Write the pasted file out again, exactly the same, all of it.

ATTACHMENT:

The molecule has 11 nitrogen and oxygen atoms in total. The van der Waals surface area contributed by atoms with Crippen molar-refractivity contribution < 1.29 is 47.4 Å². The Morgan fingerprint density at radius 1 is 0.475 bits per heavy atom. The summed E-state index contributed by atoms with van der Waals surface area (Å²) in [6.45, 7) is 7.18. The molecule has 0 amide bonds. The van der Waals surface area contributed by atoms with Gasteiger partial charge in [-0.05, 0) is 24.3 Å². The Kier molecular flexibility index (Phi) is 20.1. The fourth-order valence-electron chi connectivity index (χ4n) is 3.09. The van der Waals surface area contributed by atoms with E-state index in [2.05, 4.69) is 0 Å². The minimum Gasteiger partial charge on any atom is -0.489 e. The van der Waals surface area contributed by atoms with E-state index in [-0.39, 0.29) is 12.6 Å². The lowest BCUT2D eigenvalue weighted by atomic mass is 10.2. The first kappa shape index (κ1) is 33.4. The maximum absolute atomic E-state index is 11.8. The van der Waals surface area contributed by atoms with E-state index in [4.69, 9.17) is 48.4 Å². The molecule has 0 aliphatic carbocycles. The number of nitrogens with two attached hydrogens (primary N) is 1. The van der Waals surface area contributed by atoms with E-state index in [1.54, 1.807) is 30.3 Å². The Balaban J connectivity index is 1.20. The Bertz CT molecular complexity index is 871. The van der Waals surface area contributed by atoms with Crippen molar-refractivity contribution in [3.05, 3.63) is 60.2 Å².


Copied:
The molecule has 11 nitrogen and oxygen atoms in total. The van der Waals surface area contributed by atoms with Crippen molar-refractivity contribution < 1.29 is 47.4 Å². The Morgan fingerprint density at radius 1 is 0.475 bits per heavy atom. The summed E-state index contributed by atoms with van der Waals surface area (Å²) in [6.45, 7) is 7.18. The molecule has 0 amide bonds. The van der Waals surface area contributed by atoms with Gasteiger partial charge in [-0.05, 0) is 24.3 Å². The Kier molecular flexibility index (Phi) is 20.1. The fourth-order valence-electron chi connectivity index (χ4n) is 3.09. The van der Waals surface area contributed by atoms with E-state index in [2.05, 4.69) is 0 Å². The minimum Gasteiger partial charge on any atom is -0.489 e. The van der Waals surface area contributed by atoms with E-state index in [-0.39, 0.29) is 12.6 Å². The lowest BCUT2D eigenvalue weighted by atomic mass is 10.2. The first kappa shape index (κ1) is 33.4. The maximum absolute atomic E-state index is 11.8. The van der Waals surface area contributed by atoms with E-state index in [4.69, 9.17) is 48.4 Å². The molecule has 0 aliphatic carbocycles. The number of nitrogens with two attached hydrogens (primary N) is 1. The van der Waals surface area contributed by atoms with E-state index in [1.54, 1.807) is 30.3 Å². The Balaban J connectivity index is 1.20. The Bertz CT molecular complexity index is 871. The van der Waals surface area contributed by atoms with Crippen molar-refractivity contribution in [3.05, 3.63) is 60.2 Å².